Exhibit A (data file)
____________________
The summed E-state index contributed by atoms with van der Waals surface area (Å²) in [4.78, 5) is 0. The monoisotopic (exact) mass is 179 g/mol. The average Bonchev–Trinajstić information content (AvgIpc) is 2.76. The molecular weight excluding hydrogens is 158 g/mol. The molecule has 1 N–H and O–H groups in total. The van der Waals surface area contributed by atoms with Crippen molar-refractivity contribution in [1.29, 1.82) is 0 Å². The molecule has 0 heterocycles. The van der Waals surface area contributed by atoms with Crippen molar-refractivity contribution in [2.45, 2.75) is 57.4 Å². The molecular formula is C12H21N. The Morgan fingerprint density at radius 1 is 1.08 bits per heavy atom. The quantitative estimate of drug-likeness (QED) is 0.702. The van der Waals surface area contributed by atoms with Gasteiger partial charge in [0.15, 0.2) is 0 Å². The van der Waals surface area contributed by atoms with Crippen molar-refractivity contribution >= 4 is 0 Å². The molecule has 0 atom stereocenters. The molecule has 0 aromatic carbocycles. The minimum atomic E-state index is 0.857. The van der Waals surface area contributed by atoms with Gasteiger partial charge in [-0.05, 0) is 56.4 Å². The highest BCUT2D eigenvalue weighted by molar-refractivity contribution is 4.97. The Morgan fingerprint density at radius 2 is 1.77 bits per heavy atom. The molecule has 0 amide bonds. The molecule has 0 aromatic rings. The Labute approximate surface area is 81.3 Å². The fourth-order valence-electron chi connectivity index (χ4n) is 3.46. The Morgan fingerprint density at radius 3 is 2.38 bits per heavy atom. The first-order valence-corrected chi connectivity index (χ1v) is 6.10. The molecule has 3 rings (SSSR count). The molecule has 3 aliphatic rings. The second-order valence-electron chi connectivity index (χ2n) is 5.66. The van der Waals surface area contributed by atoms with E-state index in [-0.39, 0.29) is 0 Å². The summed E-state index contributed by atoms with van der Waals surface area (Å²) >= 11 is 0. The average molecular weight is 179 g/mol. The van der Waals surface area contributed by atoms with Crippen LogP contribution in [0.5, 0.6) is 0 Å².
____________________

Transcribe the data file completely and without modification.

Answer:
The summed E-state index contributed by atoms with van der Waals surface area (Å²) in [4.78, 5) is 0. The monoisotopic (exact) mass is 179 g/mol. The average Bonchev–Trinajstić information content (AvgIpc) is 2.76. The molecular weight excluding hydrogens is 158 g/mol. The molecule has 1 N–H and O–H groups in total. The van der Waals surface area contributed by atoms with Crippen molar-refractivity contribution in [1.29, 1.82) is 0 Å². The molecule has 0 heterocycles. The van der Waals surface area contributed by atoms with Crippen molar-refractivity contribution in [2.45, 2.75) is 57.4 Å². The molecular formula is C12H21N. The Morgan fingerprint density at radius 1 is 1.08 bits per heavy atom. The quantitative estimate of drug-likeness (QED) is 0.702. The van der Waals surface area contributed by atoms with Gasteiger partial charge in [0.15, 0.2) is 0 Å². The van der Waals surface area contributed by atoms with Crippen molar-refractivity contribution >= 4 is 0 Å². The molecule has 0 atom stereocenters. The molecule has 0 aromatic carbocycles. The minimum atomic E-state index is 0.857. The van der Waals surface area contributed by atoms with Gasteiger partial charge in [-0.05, 0) is 56.4 Å². The highest BCUT2D eigenvalue weighted by molar-refractivity contribution is 4.97. The Morgan fingerprint density at radius 2 is 1.77 bits per heavy atom. The molecule has 0 amide bonds. The molecule has 0 aromatic rings. The Labute approximate surface area is 81.3 Å². The fourth-order valence-electron chi connectivity index (χ4n) is 3.46. The Morgan fingerprint density at radius 3 is 2.38 bits per heavy atom. The first-order valence-corrected chi connectivity index (χ1v) is 6.10. The molecule has 3 rings (SSSR count). The molecule has 3 aliphatic rings. The second-order valence-electron chi connectivity index (χ2n) is 5.66. The van der Waals surface area contributed by atoms with E-state index in [-0.39, 0.29) is 0 Å². The summed E-state index contributed by atoms with van der Waals surface area (Å²) >= 11 is 0. The average molecular weight is 179 g/mol. The van der Waals surface area contributed by atoms with Crippen LogP contribution in [0.5, 0.6) is 0 Å².